Exposing new audiences to the music is always a primary goal for professional orchestras. Although the Florida Orchestra is not officially associated with St. Pete Classical Revolution, Lint knows her group has the tacit support of TFO.

“I like to think – and I think that TFO feels the same way – that if one part of the local arts community is prospering and bringing people in, that we all win,” she says. “Because the more people are discovering about themselves, or about the music by going to these things, maybe the more likely they’d be to go to an orchestra concert, or an opera.”

 

Cori Lint

She was a big fan of the Amazon series Mozart in the Jungle (2014-2018), which dramatized (in a humorous way) the backstage goings-on of a fictional (if slightly dysfunctional) symphony orchestra. “It was pretty realistic,” Lint says, “but I felt like they didn’t give the characters any depth or real lives: The people that are playing classical music are regular people. And I look at the people around me, for example in the orchestra – and I’m not just talking about people in their 20s or their 30s, like I am – but everybody has a real life. They’re really cool people, they’re really multi-faceted people who enjoy a lot of things.”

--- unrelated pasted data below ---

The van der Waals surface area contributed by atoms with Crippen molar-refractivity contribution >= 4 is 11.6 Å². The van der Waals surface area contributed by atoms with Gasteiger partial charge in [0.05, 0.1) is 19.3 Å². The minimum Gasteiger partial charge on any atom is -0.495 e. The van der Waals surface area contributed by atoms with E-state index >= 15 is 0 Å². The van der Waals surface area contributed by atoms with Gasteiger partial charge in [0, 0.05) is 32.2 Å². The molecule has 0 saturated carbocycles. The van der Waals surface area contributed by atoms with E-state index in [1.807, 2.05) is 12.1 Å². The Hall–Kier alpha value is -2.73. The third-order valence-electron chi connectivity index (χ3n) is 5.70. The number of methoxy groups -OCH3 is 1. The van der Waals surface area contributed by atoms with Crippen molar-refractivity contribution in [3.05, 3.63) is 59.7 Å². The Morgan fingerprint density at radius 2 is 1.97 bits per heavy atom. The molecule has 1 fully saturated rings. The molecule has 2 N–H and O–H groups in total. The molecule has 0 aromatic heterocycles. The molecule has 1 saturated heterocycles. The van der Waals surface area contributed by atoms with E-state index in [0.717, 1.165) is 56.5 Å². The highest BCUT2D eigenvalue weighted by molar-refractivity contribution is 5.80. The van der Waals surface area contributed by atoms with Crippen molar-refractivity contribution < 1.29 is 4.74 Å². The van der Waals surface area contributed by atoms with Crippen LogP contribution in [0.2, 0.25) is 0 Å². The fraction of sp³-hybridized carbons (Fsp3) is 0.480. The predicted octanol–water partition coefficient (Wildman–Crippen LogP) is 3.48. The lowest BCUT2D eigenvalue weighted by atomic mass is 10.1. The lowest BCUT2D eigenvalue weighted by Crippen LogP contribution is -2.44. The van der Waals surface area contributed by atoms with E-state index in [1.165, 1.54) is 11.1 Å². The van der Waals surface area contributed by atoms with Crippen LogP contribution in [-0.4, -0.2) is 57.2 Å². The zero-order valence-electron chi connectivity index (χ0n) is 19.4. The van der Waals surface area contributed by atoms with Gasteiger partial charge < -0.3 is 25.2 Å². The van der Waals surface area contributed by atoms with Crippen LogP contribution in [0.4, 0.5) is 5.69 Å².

Classical Revolution allows the musicians – who might play for several different area orchestras, for the opera, in chamber or small groups, or all of the above – to “let their hair down,” so to speak.

The ground rules, according to Lint, are simple and loose-limbed. It’s not an open mic night – every performance is curated by Lint and her cohorts. “My only guideline, basically, is that something has to make it quote-unquote classical,” she explains. “But the thing about that is classical music is really evolving to become something much broader than a lot of people think about. A lot of us are playing traditionally classical music, but if you come and play something on a traditionally classical instrument, like a piano, that works for me.

“If you’re a singer/songwriter and you want to come and play, there’s probably a better outlet for that. Or if you’re a jazz trumpet player, maybe it’s not quite the avenue for you. But I think the lines are pretty blurry.”

Tonight (Feb. 11), along with the Daniel Black piece, the audience will hear a trombone quartet inspired by Hamlet, and a movement from Beethoven’s String Quartet in F Major that was inspired by the Romeo and Juliet tomb scene.

The musicians have all been hand-picked – from an ever-expanding group of compatriots and friends. “We all kind of know each other, to some extent – but the more diversity, I think, the better,” Lint explains. “Because that represents what we’ve got going on in St. Pete with our classical community. And that’s where Classical Revolution comes in.”